21 Apr 2022 3:20 p.m
The persistently high food prices around the world mean an existential crisis, especially for the poorest parts of the world’s population. The President of the World Bank warns that prices could remain at a high level for months.
US President of the World Bank David Malpass warned on Wednesday that the global food crisis will last for several months and likely stretch into next year, China’s Xinhua News Agency reports. Republican Malpass attributed global price increases to the war in Ukraine, which has pushed up food prices, with the poorest sections of the population suffering the most.
During a virtual press conference as part of the Spring Meeting of the International Monetary Fund (IMF; english IMF) with the World Bank Group, Malpass explained:
“Above all, the war and its consequences burden the poor people in the world.”
He pointed out that food prices have already risen by 37 percent year-on-year in 2021/2022. Food prices are rising faster than the consumer price index, which is “significant” because it shows how badly the poor are affected, who spend a larger proportion of their budgets on food.
The World Bank President said that shortages of food, energy and even fertilizers, which are essential for planting crops in the next agricultural cycle, are creating a “food insecurity crisis that will last at least a few months and probably extend into next year”.
Malpass also warned:
“The food problem is serious…Prices drive the poorest out (from the food market) so it is people in poor countries, especially in rural areas, that are hit hardest. There is also a tendency to consume less nutritious food when there are no other foods on the menu.”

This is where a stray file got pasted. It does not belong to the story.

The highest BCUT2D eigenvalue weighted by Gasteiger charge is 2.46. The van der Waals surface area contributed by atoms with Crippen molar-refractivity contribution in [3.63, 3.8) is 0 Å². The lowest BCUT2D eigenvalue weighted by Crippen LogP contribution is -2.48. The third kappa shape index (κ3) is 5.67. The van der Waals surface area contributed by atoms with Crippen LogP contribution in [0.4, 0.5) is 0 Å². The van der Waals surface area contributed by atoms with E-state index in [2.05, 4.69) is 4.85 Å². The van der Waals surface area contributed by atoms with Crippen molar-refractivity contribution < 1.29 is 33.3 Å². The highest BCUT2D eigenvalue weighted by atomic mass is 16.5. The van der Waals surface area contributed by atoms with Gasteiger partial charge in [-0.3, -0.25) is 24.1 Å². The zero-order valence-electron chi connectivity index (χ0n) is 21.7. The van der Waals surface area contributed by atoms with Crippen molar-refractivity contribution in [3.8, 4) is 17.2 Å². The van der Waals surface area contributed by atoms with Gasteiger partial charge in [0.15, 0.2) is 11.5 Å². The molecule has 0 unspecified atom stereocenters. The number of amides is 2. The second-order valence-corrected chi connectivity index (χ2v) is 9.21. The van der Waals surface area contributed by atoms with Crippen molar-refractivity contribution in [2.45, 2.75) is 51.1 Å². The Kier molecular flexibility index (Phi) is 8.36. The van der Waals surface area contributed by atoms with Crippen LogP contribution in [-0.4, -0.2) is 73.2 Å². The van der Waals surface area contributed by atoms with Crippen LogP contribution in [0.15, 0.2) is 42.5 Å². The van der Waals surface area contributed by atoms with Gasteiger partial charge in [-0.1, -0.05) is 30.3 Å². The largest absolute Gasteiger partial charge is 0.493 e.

A positive aspect of the current crisis is that there are large global reserves of food. If these are released over time, the crisis can be mitigated.
The World Bank chief noted there were “substantial” talks on food safety during Tuesday’s spring meeting of the IMF and World Bank, but expressed skepticism about the possibility of an international understanding on the issue. Instead, he relies on national solutions:
“I hope and expect that many countries will help alleviate the food and fertilizer crisis with individual solutions.”
Malpass said the World Bank expects to lend $170 billion (€155 billion) over the next 15 months in response to the food crisis. That would be the largest lending program in the history of this international lender.
The US economist also called on politicians in all states to improve the distribution of capital in global goods, as the current distribution leads to deep and worsening inequality:
“That means more countries are falling further behind, not making progress and not making the necessary investments. This is partly due to the macro policies of advanced economies. They have borrowed very heavily into global capital markets, leaving less for other countries to do.” remain.”
This circumstance could be improved, so Malpass.
More on the subject – Food and Agriculture Organization: Food prices hit record high